Reflections on Chicago
By Tim Foxley
It seems quite easy to criticise the proceedings of the Chicago NATO summit, but really, I’m not sure what else we should have expected from it? There were never going to be any particular surprises. The French early withdrawal was more or less expected and unblinkingly smoothed into an “all part of the plan” message. Pakistan’s President Zardari producing a transport deal in which NATO did not have its face rubbed in the dirt would have been a “nice to have”. But neither of these were crucial to the key message that was always going to come out the event – that NATO – and ISAF, by implication – will have “irreversibly” withdrawn its fighting troops from Afghanistan by 2014 and the Afghan government will have full responsibility for the defence of its nation.
Chicago was never going to be a “what the hell do we do now?” type of affair. Plans, intentions and media lines were, of course, worked out well in advance (primarily at Brussels). And, to be fair, given the stark reality of the situation facing Afghanistan, the last thing a NATO conference wants to do is to send out a message of confusion, uncertainty and disagreement (even if there is confusion, uncertainty and disagreement). This would only make things a lot worse, giving encouragement to the Taliban and causing further concern to the peoples of Afghanistan. NATO has to sound confident and engaged right to the last minute, even if it is tired, fed-up and frustrated, otherwise there would definitely be an element of “self-fulfilling prophecy” introduced to the proceedings. No one in NATO is ever going to admit to “failure”, but again, no one is (hopefully) ever going to trot out “failure is not an option”.
Bringing forward the dates by which NATO forces cease combat operations and take a mentoring and supporting role to the ANSF makes sense if the 2014 deadline is “irreversible”; better for the ANSF to try to walk with help and make all the mistakes now than wait until December 2014 to find it falls flat on its face. Nevertheless, it would perhaps not be unreasonable to expect some additional elements of NATO contingency planning involving a range of combat and training options. As I think I said in a previous blog, it might be more sensible to have a few bright ideas and resources set aside in the event that the ANSF (and indeed the Afghan government) is less able to perform than is currently hoped as we move into 2015 and 2016.
The irreversible future
And yet, what does irreversible mean? One of the biggest issues unaddressed, because, post-2014, it will not in fact be an ISAF or NATO issue, is the number and likely status of Western uniformed personal remaining inside Afghanistan (or operating from bases outside Afghanistan but with an operating remit in the country).
What comes next? The brand names of NATO, ISAF and OEF will surely vanish. This would permit a clean sheet of a range of US/UK/other hangers-on training and strike options to be set up, perhaps under a nice bland and anonymous heading of some form of “Training and Advisory Mission”. The potential number of “rebadged” Western/US soldiers to remain post-2014 will not be known – perhaps for a year or two – but figures bandied (I know “bandied” is not an officially accepted analytical tool) around go from a few thousand up to (oh, please no) 40,000. Ahmed Rashid convincingly suggests that you can have US military bases in Afghanistan or you can have peace talks with the Taliban, but you can’t have both.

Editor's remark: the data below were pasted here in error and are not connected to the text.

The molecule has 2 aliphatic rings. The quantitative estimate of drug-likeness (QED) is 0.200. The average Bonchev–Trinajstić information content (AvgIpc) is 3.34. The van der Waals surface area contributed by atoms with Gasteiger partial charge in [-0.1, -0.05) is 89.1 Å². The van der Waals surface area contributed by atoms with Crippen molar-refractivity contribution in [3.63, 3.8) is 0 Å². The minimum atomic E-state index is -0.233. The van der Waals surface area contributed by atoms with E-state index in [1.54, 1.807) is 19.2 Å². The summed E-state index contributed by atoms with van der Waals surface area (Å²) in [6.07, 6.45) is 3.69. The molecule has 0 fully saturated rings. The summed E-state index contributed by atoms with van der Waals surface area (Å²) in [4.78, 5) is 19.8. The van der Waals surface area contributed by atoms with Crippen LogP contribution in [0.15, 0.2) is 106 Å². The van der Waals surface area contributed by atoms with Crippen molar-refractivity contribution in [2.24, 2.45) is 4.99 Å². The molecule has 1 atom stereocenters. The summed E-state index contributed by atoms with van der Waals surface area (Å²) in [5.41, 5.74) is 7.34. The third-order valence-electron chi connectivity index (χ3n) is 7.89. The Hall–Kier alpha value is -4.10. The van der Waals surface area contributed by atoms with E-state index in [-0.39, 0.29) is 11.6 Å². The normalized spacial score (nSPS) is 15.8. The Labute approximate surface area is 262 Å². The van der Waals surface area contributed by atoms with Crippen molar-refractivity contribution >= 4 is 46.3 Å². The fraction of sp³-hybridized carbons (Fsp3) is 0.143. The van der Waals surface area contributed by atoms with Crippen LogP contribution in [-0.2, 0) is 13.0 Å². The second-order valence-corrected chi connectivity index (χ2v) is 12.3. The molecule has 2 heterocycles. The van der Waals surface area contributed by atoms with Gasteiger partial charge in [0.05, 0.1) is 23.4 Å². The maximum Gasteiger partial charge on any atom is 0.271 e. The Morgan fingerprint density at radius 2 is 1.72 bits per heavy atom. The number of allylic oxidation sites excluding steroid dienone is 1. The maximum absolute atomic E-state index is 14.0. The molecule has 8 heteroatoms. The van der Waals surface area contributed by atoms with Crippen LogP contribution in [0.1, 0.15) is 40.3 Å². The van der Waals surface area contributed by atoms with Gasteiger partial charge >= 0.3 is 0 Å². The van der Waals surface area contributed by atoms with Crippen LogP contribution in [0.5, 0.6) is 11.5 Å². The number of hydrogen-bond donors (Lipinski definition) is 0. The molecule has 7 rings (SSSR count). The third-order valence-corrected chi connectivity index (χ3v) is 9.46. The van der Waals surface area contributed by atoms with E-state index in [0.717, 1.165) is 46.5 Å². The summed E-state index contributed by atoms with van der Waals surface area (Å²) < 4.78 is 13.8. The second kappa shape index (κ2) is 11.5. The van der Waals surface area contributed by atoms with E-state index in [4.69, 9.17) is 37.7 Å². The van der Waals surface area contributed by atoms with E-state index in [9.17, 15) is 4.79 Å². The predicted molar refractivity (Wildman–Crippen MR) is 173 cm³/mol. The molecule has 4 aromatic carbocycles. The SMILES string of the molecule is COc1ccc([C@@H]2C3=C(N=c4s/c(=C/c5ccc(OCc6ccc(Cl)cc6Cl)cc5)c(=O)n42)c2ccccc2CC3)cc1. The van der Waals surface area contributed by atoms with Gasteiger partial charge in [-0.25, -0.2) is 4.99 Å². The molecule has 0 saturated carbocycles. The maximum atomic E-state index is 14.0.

Thinking wider than NATO@Chicago, many important stakeholders, inside and outside Afghanistan, are still unheard – some because they are intimidated and powerless, others because they are ducking their responsibilities and others because they can only see as far as their own vested interests. I put the Afghan “civil society” in the former group, the UN and the EU in the second and neighbouring countries and large elements of Afghan powerbroker society into the latter. I sometimes feel that NATO/ISAF drifted into trying to do everything – military, politics, governance, development, anti-narcotics, anti-corruption, hearts and minds, reconstruction, purely because there was little other option. All the other groups who could have taken things forward were either reluctant, incapable, or both.
Bang some political heads together – this is serious
All we hear about is the military transition, but you could argue that at least NATO is actually doing something – if we accept for a minute that it can’t stay there indefinitely and it can’t leave tomorrow. NATO can’t fix the politics. Think about this: wouldn’t it be incredibly heartening and valuable if the UN (years of Afghan and negotiating experience), the Afghan government, political opposition leaders, parliament and the country’s civil society started having some seriously urgent crisis meetings to start getting engaged with the future of the country? The government and the opposition could start having discussions to get to grips with this – they both lose out if the Taliban destabilise everything. Perhaps the next election could become an anti-Taliban referendum?
The Afghans show no competence or appetite for leading the country towards “Afghan-led” solutions. No one is taking the initiative – when are we going to start hearing something from the UN?